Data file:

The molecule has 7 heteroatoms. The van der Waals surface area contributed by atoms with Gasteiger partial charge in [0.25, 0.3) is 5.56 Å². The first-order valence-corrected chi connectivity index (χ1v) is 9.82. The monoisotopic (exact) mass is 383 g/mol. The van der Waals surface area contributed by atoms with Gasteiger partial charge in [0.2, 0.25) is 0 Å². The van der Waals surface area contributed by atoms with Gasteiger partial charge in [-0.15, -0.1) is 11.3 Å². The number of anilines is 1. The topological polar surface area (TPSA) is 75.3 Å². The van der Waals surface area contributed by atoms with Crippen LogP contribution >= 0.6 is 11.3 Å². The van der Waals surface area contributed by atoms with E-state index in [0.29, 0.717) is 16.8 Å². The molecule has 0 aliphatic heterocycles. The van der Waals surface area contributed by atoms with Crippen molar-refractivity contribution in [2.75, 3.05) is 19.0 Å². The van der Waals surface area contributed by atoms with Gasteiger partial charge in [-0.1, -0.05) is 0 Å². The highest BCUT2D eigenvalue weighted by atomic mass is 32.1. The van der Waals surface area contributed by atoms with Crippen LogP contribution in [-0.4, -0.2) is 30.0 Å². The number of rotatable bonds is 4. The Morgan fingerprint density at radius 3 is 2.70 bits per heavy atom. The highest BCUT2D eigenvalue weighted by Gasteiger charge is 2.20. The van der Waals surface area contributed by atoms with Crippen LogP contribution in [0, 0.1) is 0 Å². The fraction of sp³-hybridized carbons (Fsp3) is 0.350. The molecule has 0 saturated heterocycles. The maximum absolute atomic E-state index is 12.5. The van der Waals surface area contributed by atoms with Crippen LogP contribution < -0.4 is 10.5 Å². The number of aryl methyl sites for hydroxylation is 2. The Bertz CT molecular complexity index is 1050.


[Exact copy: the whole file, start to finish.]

The molecule has 7 heteroatoms. The van der Waals surface area contributed by atoms with Gasteiger partial charge in [0.25, 0.3) is 5.56 Å². The first-order valence-corrected chi connectivity index (χ1v) is 9.82. The monoisotopic (exact) mass is 383 g/mol. The van der Waals surface area contributed by atoms with Gasteiger partial charge in [0.2, 0.25) is 0 Å². The van der Waals surface area contributed by atoms with Gasteiger partial charge in [-0.15, -0.1) is 11.3 Å². The number of anilines is 1. The topological polar surface area (TPSA) is 75.3 Å². The van der Waals surface area contributed by atoms with Crippen LogP contribution >= 0.6 is 11.3 Å². The van der Waals surface area contributed by atoms with E-state index in [0.29, 0.717) is 16.8 Å². The molecule has 0 aliphatic heterocycles. The van der Waals surface area contributed by atoms with Crippen molar-refractivity contribution in [2.75, 3.05) is 19.0 Å². The van der Waals surface area contributed by atoms with Gasteiger partial charge in [-0.1, -0.05) is 0 Å². The highest BCUT2D eigenvalue weighted by atomic mass is 32.1. The van der Waals surface area contributed by atoms with Crippen LogP contribution in [-0.4, -0.2) is 30.0 Å². The number of rotatable bonds is 4. The Morgan fingerprint density at radius 3 is 2.70 bits per heavy atom. The highest BCUT2D eigenvalue weighted by Gasteiger charge is 2.20. The van der Waals surface area contributed by atoms with Crippen LogP contribution in [0, 0.1) is 0 Å². The fraction of sp³-hybridized carbons (Fsp3) is 0.350. The molecule has 0 saturated heterocycles. The maximum absolute atomic E-state index is 12.5. The van der Waals surface area contributed by atoms with Crippen LogP contribution < -0.4 is 10.5 Å². The number of aryl methyl sites for hydroxylation is 2. The Bertz CT molecular complexity index is 1050.